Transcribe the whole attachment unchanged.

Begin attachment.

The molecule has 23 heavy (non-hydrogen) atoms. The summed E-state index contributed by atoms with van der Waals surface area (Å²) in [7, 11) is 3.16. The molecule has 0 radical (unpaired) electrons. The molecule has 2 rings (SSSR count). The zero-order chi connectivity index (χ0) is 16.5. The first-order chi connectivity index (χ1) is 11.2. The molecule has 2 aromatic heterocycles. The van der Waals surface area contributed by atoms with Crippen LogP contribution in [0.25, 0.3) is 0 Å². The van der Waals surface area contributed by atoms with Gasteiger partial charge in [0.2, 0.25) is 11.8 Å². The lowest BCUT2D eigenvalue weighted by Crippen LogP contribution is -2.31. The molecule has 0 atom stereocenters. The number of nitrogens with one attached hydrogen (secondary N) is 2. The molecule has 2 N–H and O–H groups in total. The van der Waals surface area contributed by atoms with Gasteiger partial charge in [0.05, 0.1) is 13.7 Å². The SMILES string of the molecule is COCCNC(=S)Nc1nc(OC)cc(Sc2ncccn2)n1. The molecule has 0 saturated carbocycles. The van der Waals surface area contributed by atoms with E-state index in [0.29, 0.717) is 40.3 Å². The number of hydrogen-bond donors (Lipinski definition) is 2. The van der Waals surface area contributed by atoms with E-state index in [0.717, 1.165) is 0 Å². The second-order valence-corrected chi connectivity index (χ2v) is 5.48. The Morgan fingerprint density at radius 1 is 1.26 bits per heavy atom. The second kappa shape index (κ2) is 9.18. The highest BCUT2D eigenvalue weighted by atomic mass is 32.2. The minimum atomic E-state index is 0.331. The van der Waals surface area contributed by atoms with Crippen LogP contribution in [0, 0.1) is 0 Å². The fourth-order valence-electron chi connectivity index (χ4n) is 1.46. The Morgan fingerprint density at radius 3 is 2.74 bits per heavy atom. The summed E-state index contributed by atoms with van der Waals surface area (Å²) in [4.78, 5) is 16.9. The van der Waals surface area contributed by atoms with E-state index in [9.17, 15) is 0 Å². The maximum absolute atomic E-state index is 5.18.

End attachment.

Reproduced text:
The molecule has 23 heavy (non-hydrogen) atoms. The summed E-state index contributed by atoms with van der Waals surface area (Å²) in [7, 11) is 3.16. The molecule has 0 radical (unpaired) electrons. The molecule has 2 rings (SSSR count). The zero-order chi connectivity index (χ0) is 16.5. The first-order chi connectivity index (χ1) is 11.2. The molecule has 2 aromatic heterocycles. The van der Waals surface area contributed by atoms with Crippen LogP contribution in [0.25, 0.3) is 0 Å². The van der Waals surface area contributed by atoms with Gasteiger partial charge in [0.2, 0.25) is 11.8 Å². The lowest BCUT2D eigenvalue weighted by Crippen LogP contribution is -2.31. The molecule has 0 atom stereocenters. The number of nitrogens with one attached hydrogen (secondary N) is 2. The molecule has 2 N–H and O–H groups in total. The van der Waals surface area contributed by atoms with Gasteiger partial charge in [0.05, 0.1) is 13.7 Å². The SMILES string of the molecule is COCCNC(=S)Nc1nc(OC)cc(Sc2ncccn2)n1. The molecule has 0 saturated carbocycles. The van der Waals surface area contributed by atoms with E-state index in [0.29, 0.717) is 40.3 Å². The number of hydrogen-bond donors (Lipinski definition) is 2. The van der Waals surface area contributed by atoms with E-state index in [0.717, 1.165) is 0 Å². The second-order valence-corrected chi connectivity index (χ2v) is 5.48. The Morgan fingerprint density at radius 1 is 1.26 bits per heavy atom. The second kappa shape index (κ2) is 9.18. The highest BCUT2D eigenvalue weighted by atomic mass is 32.2. The minimum atomic E-state index is 0.331. The van der Waals surface area contributed by atoms with Crippen LogP contribution in [0, 0.1) is 0 Å². The fourth-order valence-electron chi connectivity index (χ4n) is 1.46. The Morgan fingerprint density at radius 3 is 2.74 bits per heavy atom. The summed E-state index contributed by atoms with van der Waals surface area (Å²) in [4.78, 5) is 16.9. The van der Waals surface area contributed by atoms with E-state index in [9.17, 15) is 0 Å². The maximum absolute atomic E-state index is 5.18.